Business in Bed - Types of Business Organization
These are the basic ways a business can be set up

 

Sole Proprietorship:
A business owned by a single person.

Advantages: Easiest and least expensive type to set up. Owner has complete control. Fewer reporting requirements. No separate taxation. May register a trade name (assumed business name or d.b.a.) to prevent confusion.

Disadvantages: Unlimited liability, putting all of individual's assets at risk. Limited life span - ends at death of owner. Ability to raise capital limited to personal resources and bank loans. Total profits taxed as income to the owner.

Partnership:
Two or more people who agree to share ownership and/or management of a business.

General partners share in the operation of the business and are liable for its debts and obligations. A written agreement is not required, but is strongly recommended.
Limited partnerships are more complicated as they involve investors. Professional legal and accounting advice should be sought to form this type of partnership.

Advantages: Allows pooling of resources and talents. Business can be continued after the loss of a partner. Authority is generally not limited to one person. Profits and losses can be allocated differently than capital contributions.

Disadvantages: Can be complicated to dissolve. Organization costs can be higher. Each partner has unlimited personal liability for business obligations. Profits are taxed as income to individual partners even if the income is retained by the partnership. Since each partner can act on behalf of the business, great care must be taken in the selection of partners.

Corporation:
There are two basic types of corporations:

C Corporation: A separate entity from the persons who own the entity. The owners are referred to as stockholders or shareholders who elect a board of directors. The board of directors establishes corporate policies, elects corporate officers and determines the amount and timing of any distribution of property to the shareholders. The corporation must adopt corporate bylaws, which establish the structure for the business including procedures for election of officers, division of responsibilities and other corporate activities.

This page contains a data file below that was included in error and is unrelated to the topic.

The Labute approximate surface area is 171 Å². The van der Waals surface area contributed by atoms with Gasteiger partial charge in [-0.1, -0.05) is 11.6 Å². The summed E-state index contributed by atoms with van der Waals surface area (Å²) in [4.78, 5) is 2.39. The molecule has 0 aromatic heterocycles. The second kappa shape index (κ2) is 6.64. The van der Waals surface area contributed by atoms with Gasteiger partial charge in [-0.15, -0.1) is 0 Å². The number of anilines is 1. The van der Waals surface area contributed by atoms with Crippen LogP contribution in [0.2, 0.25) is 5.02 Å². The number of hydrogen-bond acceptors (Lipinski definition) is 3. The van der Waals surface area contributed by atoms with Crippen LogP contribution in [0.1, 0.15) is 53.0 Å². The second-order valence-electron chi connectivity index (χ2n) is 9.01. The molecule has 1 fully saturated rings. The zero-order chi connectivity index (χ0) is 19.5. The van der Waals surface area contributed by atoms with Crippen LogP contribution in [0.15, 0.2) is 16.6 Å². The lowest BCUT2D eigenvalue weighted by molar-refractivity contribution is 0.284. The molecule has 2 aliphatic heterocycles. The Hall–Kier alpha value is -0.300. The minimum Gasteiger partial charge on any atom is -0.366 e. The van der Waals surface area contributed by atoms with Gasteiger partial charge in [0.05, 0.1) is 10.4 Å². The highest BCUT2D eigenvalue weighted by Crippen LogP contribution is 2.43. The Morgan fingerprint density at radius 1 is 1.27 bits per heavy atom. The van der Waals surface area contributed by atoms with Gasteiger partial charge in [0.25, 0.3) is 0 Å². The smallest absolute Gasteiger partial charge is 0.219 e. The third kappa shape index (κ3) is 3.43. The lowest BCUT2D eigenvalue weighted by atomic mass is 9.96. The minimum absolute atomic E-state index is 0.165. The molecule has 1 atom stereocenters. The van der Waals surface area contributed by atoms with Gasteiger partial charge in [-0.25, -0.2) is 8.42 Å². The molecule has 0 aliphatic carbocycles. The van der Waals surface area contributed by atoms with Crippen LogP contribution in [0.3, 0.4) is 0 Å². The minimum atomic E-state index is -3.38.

S Corporation: Same as a C Corporation except: It is not considered a separate entity for tax purposes so there is no risk of double taxation. Items of income, loss, deduction and credit pass through to the shareholders much like a partnership. There can be no more than 35 shareholders, and, with few exceptions, only US citizens may be shareholders.

Advantages: Shareholders are not personally responsible for the obligations of the corporation. Simple transfer of ownership through sale and transfer of stock. Perpetual existence of the corporation as a legal entity. Financing is more flexible through the sale of securities to investors. Centralized management.

Disadvantages: Organization costs can be high. Must qualify to do business in other states. Will lose corporate status and put individuals at risk of personal liability if requirements are not followed. S Corporations have less flexibility than partnerships in allocating profits and losses among shareholders.

LLC (Limited Liability Company):
An unincorporated association consisting of members and managers.
Individual state laws govern whether or not a LLC can be formed by a single owner.

Advantages: Combines the best features of corporations and partnerships. Flexible organization. Low organization costs. Owner(s) can have the limited liability of a corporation. No double taxation as items of income, gain, loss, deduction and credit pass through to the individual return of the member(s).

Disadvantages: Not all states recognize LLCs. Not all states allow single member LLCs. Since LLCs are a relatively new type of business organization, there is uncertainty as to how laws will be interpreted.

Note: This is general information only and it is not intended to be used as legal or accounting advice. For more detailed information, check the specific regulations for your state. It is always best to consult with an attorney and an accountant prior to making a decision on the type of organization you should use for your business.

 

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